He was in general detention for days. Wrongly, apparently, but this injustice wasn’t the point here. He wasn’t merely arrested for “jaywalking” and put in a cell alone somewhere. Justice Breyer emphasizes the narrow nature of what was being asked for here, e.g., your proverbial jaywalker could be asked to take a shower or checked by a dr., the officer allowed to watch from a respectable distance.

    This all is a bit different than forcing twelve year olds to piss in a cup to take chess club. Wrong opinion, not as bad as all that.

  7. H-Bob says:

    One of Justice Kennedy’s rationales for strip-searches was checking for lice ! Methinks it’s time to revisit FDR’s court-packing plan to counterbalance senility.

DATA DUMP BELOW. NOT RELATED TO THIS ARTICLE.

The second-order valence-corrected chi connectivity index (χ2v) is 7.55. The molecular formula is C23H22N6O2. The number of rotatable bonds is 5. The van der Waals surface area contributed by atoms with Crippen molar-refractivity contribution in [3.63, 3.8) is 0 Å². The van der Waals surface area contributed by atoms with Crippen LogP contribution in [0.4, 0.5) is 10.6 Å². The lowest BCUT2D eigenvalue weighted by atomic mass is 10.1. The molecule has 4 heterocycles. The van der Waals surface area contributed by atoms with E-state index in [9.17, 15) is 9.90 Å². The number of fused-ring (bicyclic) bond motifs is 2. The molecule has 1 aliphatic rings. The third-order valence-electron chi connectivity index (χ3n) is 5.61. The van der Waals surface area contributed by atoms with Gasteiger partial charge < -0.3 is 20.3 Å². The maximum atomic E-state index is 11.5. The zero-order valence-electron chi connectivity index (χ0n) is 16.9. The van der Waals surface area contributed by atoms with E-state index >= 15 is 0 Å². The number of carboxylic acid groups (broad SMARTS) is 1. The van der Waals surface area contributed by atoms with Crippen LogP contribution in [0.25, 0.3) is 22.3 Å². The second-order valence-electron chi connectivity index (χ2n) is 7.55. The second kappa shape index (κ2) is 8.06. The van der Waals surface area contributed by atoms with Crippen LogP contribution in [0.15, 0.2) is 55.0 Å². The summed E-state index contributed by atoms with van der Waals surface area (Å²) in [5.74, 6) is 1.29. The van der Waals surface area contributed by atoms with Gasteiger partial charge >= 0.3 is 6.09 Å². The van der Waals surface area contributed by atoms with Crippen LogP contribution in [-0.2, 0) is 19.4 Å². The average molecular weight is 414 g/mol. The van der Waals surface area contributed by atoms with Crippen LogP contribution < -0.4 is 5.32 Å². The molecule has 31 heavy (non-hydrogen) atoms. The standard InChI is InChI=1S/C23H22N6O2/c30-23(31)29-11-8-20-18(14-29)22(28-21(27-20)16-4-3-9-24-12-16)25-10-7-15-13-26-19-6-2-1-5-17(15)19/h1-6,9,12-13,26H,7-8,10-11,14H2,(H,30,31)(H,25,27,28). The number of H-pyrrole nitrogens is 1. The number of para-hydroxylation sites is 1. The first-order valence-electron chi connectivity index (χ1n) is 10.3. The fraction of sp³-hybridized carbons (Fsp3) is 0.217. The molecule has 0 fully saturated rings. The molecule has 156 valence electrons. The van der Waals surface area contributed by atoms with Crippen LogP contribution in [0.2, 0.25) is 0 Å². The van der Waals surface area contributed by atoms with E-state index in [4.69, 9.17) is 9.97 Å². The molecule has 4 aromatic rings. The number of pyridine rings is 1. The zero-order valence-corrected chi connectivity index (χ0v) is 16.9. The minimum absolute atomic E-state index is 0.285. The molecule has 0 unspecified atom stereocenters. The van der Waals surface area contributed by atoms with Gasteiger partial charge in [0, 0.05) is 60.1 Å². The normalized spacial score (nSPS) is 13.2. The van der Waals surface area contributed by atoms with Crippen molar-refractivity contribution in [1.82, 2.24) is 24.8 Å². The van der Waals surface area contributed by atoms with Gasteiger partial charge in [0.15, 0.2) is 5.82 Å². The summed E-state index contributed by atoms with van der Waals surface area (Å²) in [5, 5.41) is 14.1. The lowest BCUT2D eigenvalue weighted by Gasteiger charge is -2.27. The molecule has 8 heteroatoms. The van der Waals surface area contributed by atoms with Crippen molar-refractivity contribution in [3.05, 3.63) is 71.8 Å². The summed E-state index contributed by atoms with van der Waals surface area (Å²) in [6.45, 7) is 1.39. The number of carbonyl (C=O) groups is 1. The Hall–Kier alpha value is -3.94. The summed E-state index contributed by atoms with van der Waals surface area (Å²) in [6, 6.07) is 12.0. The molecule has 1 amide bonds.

• Joe says:

      Why exactly is checking for lice before putting people in prison in close quarters with other people so silly to you?

      It bears repeating — and potshots at Alito is particularly curious given his narrowing concurrence — that this guy was put in jail for days with other inmates. Making sure such people didn’t have lice on their persons, as yes, some do, would probably be appreciated.

      This is all very embarrassing and the guy shouldn’t have been detained so long in the first place. But, that wasn’t the issue decided. It also wasn’t for “jaywalking.”